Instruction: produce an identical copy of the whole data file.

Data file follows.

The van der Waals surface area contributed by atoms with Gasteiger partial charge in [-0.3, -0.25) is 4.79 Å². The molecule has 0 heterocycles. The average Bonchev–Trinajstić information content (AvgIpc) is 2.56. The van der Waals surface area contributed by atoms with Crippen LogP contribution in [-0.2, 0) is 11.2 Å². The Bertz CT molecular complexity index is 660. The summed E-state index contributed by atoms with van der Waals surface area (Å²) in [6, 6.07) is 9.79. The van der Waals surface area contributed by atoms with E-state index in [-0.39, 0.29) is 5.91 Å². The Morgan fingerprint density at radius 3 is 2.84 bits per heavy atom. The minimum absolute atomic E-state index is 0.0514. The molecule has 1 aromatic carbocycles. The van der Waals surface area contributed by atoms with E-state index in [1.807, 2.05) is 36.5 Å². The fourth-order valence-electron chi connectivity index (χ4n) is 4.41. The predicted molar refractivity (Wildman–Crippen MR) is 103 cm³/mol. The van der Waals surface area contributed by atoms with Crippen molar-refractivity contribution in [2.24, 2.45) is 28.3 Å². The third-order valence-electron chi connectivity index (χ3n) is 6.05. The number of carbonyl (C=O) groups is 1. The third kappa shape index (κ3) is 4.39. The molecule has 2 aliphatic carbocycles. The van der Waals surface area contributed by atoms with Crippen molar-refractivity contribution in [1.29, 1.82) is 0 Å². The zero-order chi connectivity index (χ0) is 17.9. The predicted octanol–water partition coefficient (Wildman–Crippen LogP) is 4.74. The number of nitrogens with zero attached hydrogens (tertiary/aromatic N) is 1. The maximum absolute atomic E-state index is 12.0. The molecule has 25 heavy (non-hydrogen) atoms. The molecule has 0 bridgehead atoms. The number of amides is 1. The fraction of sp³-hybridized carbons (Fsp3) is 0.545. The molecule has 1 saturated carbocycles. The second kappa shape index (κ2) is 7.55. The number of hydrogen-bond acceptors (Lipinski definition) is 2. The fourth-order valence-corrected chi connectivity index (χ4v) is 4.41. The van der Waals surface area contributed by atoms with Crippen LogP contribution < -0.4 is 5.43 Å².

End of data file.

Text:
The van der Waals surface area contributed by atoms with Gasteiger partial charge in [-0.3, -0.25) is 4.79 Å². The molecule has 0 heterocycles. The average Bonchev–Trinajstić information content (AvgIpc) is 2.56. The van der Waals surface area contributed by atoms with Crippen LogP contribution in [-0.2, 0) is 11.2 Å². The Bertz CT molecular complexity index is 660. The summed E-state index contributed by atoms with van der Waals surface area (Å²) in [6, 6.07) is 9.79. The van der Waals surface area contributed by atoms with E-state index in [-0.39, 0.29) is 5.91 Å². The Morgan fingerprint density at radius 3 is 2.84 bits per heavy atom. The minimum absolute atomic E-state index is 0.0514. The molecule has 1 aromatic carbocycles. The van der Waals surface area contributed by atoms with E-state index in [1.807, 2.05) is 36.5 Å². The fourth-order valence-electron chi connectivity index (χ4n) is 4.41. The predicted molar refractivity (Wildman–Crippen MR) is 103 cm³/mol. The van der Waals surface area contributed by atoms with Crippen molar-refractivity contribution in [2.24, 2.45) is 28.3 Å². The third-order valence-electron chi connectivity index (χ3n) is 6.05. The number of carbonyl (C=O) groups is 1. The third kappa shape index (κ3) is 4.39. The molecule has 2 aliphatic carbocycles. The van der Waals surface area contributed by atoms with Crippen molar-refractivity contribution in [1.29, 1.82) is 0 Å². The zero-order chi connectivity index (χ0) is 17.9. The predicted octanol–water partition coefficient (Wildman–Crippen LogP) is 4.74. The number of nitrogens with zero attached hydrogens (tertiary/aromatic N) is 1. The maximum absolute atomic E-state index is 12.0. The molecule has 25 heavy (non-hydrogen) atoms. The molecule has 0 bridgehead atoms. The number of amides is 1. The fraction of sp³-hybridized carbons (Fsp3) is 0.545. The molecule has 1 saturated carbocycles. The second kappa shape index (κ2) is 7.55. The number of hydrogen-bond acceptors (Lipinski definition) is 2. The fourth-order valence-corrected chi connectivity index (χ4v) is 4.41. The van der Waals surface area contributed by atoms with Crippen LogP contribution < -0.4 is 5.43 Å².